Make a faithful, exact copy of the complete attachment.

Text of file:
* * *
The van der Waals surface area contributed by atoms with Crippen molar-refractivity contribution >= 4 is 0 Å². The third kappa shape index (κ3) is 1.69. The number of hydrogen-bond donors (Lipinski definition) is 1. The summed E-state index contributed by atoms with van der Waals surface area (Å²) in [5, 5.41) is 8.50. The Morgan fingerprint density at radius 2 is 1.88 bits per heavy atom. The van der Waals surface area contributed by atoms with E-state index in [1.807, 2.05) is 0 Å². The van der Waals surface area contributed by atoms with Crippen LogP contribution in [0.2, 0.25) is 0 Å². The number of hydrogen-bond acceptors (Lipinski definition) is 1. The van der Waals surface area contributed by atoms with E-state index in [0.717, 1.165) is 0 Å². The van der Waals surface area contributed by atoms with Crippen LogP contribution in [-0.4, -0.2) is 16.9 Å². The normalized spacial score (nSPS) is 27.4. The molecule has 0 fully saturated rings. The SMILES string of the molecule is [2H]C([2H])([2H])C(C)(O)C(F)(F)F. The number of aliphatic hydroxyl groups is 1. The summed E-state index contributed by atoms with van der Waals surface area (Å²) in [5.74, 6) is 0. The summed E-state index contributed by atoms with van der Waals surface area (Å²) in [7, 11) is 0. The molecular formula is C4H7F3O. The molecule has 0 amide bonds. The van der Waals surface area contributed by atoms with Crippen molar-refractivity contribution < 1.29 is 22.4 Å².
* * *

The van der Waals surface area contributed by atoms with Crippen molar-refractivity contribution >= 4 is 0 Å². The third kappa shape index (κ3) is 1.69. The number of hydrogen-bond donors (Lipinski definition) is 1. The summed E-state index contributed by atoms with van der Waals surface area (Å²) in [5, 5.41) is 8.50. The Morgan fingerprint density at radius 2 is 1.88 bits per heavy atom. The van der Waals surface area contributed by atoms with E-state index in [1.807, 2.05) is 0 Å². The van der Waals surface area contributed by atoms with Crippen LogP contribution in [0.2, 0.25) is 0 Å². The number of hydrogen-bond acceptors (Lipinski definition) is 1. The van der Waals surface area contributed by atoms with E-state index in [0.717, 1.165) is 0 Å². The van der Waals surface area contributed by atoms with Crippen LogP contribution in [-0.4, -0.2) is 16.9 Å². The normalized spacial score (nSPS) is 27.4. The molecule has 0 fully saturated rings. The SMILES string of the molecule is [2H]C([2H])([2H])C(C)(O)C(F)(F)F. The number of aliphatic hydroxyl groups is 1. The summed E-state index contributed by atoms with van der Waals surface area (Å²) in [5.74, 6) is 0. The summed E-state index contributed by atoms with van der Waals surface area (Å²) in [7, 11) is 0. The molecular formula is C4H7F3O. The molecule has 0 amide bonds. The van der Waals surface area contributed by atoms with Crippen molar-refractivity contribution < 1.29 is 22.4 Å².